good ol' times. (I just checked - I actually sent 464 messages to this
 list from 2004 to 2006 and none since.)
 

I don't think I remember you! But I'll say welcome back anyway. If you're interested in high-performance numerical computing, the current gdc has some hairy bugs that only show themselves on -O3 -ffast-math -march=native. Certainly enough to keep people on their toes :) Just keep it in mind - numerical errors may not actually be your fault. Also, here's a copy of the GDC autovectorization patch: http://pastebin.com/f1c5b28df It basically does the following: if you have a (simple) loop with index size four or two or whatever your mmx or sse step size is, it translates it into SSE expressions. Example: float[4] a, b, c; [...] for (int i = 0; i < 4; ++i) a[i] = b[i] + c[i]; // addps You can observe the process by passing -ftree-vectorizer-verbose=9 2>&1 |less to gdc (or gdc-build, which I've found handy for full custom rebuilds: http://pastebin.com/f28310a8a ). Good luck with the numerical work and, welcome back to D. Have fun!
Feb 20 2010
parent FeepingCreature <default_357-line yahoo.de> writes:
On 20.02.2010 20:27, FeepingCreature wrote:
 On 20.02.2010 20:13, Norbert Nemec wrote:
 Hi there,

 just to say "Hi" to those that might still remember my name from the
 good ol' times. (I just checked - I actually sent 464 messages to this
 list from 2004 to 2006 and none since.)

I don't think I remember you! But I'll say welcome back anyway. If you're interested in high-performance numerical computing, the current gdc has some hairy bugs that only show themselves on -O3 -ffast-math -march=native. Certainly enough to keep people on their toes :) Just keep it in mind - numerical errors may not actually be your fault. Also, here's a copy of the GDC autovectorization patch: http://pastebin.com/f1c5b28df It basically does the following: if you have a (simple) loop with index size four or two or whatever your mmx or sse step size is, it translates it into SSE expressions. Example: float[4] a, b, c; [...] for (int i = 0; i < 4; ++i) a[i] = b[i] + c[i]; // addps You can observe the process by passing -ftree-vectorizer-verbose=9 2>&1 |less to gdc (or gdc-build, which I've found handy for full custom rebuilds: http://pastebin.com/f28310a8a ). Good luck with the numerical work and, welcome back to D. Have fun!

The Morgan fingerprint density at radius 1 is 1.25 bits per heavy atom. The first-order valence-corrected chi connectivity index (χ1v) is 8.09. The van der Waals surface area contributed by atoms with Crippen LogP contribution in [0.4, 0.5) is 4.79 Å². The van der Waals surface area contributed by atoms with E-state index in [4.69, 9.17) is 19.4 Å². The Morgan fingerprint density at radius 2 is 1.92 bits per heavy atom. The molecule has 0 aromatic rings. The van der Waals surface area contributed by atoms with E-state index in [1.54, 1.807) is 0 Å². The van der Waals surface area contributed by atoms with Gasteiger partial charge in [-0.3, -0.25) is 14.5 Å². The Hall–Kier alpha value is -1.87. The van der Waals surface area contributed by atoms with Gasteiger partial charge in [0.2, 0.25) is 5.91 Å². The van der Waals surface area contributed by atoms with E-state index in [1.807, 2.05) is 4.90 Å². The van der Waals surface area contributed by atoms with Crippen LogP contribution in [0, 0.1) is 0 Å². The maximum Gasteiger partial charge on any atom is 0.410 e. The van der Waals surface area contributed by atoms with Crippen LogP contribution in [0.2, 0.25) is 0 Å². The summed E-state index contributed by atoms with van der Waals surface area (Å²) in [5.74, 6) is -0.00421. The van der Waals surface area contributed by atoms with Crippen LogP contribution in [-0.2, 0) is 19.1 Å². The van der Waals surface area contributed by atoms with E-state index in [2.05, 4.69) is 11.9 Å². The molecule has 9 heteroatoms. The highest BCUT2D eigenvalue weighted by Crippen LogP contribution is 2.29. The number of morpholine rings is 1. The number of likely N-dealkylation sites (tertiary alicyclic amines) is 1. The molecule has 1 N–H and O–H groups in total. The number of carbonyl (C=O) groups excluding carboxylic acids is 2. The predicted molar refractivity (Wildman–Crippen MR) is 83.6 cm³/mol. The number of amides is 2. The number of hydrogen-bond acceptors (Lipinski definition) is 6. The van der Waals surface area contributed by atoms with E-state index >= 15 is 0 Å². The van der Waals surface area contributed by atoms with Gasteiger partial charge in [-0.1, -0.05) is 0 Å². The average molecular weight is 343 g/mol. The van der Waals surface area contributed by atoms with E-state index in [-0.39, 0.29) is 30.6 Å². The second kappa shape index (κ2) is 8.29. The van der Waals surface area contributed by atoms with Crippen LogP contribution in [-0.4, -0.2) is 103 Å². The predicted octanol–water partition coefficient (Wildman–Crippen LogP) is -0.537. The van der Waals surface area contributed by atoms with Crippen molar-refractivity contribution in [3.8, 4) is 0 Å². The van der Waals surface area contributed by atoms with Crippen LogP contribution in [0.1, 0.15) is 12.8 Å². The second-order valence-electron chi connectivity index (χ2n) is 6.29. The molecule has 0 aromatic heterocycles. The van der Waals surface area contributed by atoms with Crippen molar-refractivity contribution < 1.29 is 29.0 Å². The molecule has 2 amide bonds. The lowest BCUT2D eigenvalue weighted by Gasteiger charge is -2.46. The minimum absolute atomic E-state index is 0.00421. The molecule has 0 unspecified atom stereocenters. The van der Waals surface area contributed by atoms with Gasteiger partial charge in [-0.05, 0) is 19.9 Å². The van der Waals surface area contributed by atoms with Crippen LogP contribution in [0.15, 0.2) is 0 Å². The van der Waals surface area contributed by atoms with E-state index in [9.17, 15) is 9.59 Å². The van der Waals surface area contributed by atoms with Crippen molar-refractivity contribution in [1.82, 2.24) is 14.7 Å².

PS here's my implementation of a generic vector for comparison: http://dsource.org/projects/scrapple/browser/trunk/tools/tools/vector.d Some nice performance tweaks in there.
Feb 20 2010
prev sibling next sibling parent bearophile <bearophileHUGS lysos.com> writes:
Norbert Nemec:
 Applying for funding now, I could start 
 working on it full time earliest in summer 2011. Until then, I cannot 
 say how much time I could divert to this project.